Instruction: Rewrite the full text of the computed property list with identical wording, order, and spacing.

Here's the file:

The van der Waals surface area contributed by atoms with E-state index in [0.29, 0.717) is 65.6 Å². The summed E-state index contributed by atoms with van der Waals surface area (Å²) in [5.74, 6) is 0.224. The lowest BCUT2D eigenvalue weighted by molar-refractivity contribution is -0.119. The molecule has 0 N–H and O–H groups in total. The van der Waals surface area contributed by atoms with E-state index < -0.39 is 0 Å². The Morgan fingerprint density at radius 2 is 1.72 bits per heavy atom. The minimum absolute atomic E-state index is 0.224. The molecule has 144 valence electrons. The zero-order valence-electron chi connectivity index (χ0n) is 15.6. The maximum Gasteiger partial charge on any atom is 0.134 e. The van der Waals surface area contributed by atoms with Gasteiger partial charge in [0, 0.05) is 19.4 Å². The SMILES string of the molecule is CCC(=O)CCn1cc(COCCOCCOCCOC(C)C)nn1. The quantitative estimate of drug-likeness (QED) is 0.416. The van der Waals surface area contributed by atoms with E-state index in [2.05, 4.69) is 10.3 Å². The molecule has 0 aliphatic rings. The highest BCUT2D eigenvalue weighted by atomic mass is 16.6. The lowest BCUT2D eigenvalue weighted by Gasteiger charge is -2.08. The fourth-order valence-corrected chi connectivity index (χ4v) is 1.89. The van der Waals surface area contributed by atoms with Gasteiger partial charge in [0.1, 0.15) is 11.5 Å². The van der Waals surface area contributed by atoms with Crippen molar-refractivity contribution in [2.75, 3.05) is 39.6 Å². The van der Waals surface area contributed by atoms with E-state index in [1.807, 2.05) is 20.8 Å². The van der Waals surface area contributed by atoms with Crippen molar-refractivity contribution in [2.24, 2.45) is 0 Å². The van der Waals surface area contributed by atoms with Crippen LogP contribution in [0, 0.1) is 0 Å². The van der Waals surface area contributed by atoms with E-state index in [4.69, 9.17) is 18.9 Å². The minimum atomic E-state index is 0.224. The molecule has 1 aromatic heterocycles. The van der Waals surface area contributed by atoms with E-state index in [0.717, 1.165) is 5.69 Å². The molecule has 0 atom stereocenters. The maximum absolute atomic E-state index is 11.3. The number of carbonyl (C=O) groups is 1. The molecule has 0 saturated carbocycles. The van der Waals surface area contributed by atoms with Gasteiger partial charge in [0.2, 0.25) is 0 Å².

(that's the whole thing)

The van der Waals surface area contributed by atoms with E-state index in [0.29, 0.717) is 65.6 Å². The summed E-state index contributed by atoms with van der Waals surface area (Å²) in [5.74, 6) is 0.224. The lowest BCUT2D eigenvalue weighted by molar-refractivity contribution is -0.119. The molecule has 0 N–H and O–H groups in total. The van der Waals surface area contributed by atoms with E-state index < -0.39 is 0 Å². The Morgan fingerprint density at radius 2 is 1.72 bits per heavy atom. The minimum absolute atomic E-state index is 0.224. The molecule has 144 valence electrons. The zero-order valence-electron chi connectivity index (χ0n) is 15.6. The maximum Gasteiger partial charge on any atom is 0.134 e. The van der Waals surface area contributed by atoms with Gasteiger partial charge in [0, 0.05) is 19.4 Å². The SMILES string of the molecule is CCC(=O)CCn1cc(COCCOCCOCCOC(C)C)nn1. The quantitative estimate of drug-likeness (QED) is 0.416. The van der Waals surface area contributed by atoms with E-state index in [2.05, 4.69) is 10.3 Å². The molecule has 0 aliphatic rings. The highest BCUT2D eigenvalue weighted by atomic mass is 16.6. The lowest BCUT2D eigenvalue weighted by Gasteiger charge is -2.08. The fourth-order valence-corrected chi connectivity index (χ4v) is 1.89. The van der Waals surface area contributed by atoms with Gasteiger partial charge in [0.1, 0.15) is 11.5 Å². The van der Waals surface area contributed by atoms with Crippen molar-refractivity contribution in [2.75, 3.05) is 39.6 Å². The van der Waals surface area contributed by atoms with E-state index in [1.807, 2.05) is 20.8 Å². The van der Waals surface area contributed by atoms with Crippen molar-refractivity contribution in [2.24, 2.45) is 0 Å². The van der Waals surface area contributed by atoms with Crippen LogP contribution in [0, 0.1) is 0 Å². The van der Waals surface area contributed by atoms with E-state index in [4.69, 9.17) is 18.9 Å². The minimum atomic E-state index is 0.224. The molecule has 1 aromatic heterocycles. The van der Waals surface area contributed by atoms with E-state index in [0.717, 1.165) is 5.69 Å². The molecule has 0 atom stereocenters. The maximum absolute atomic E-state index is 11.3. The number of carbonyl (C=O) groups is 1. The molecule has 0 saturated carbocycles. The van der Waals surface area contributed by atoms with Gasteiger partial charge in [0.2, 0.25) is 0 Å².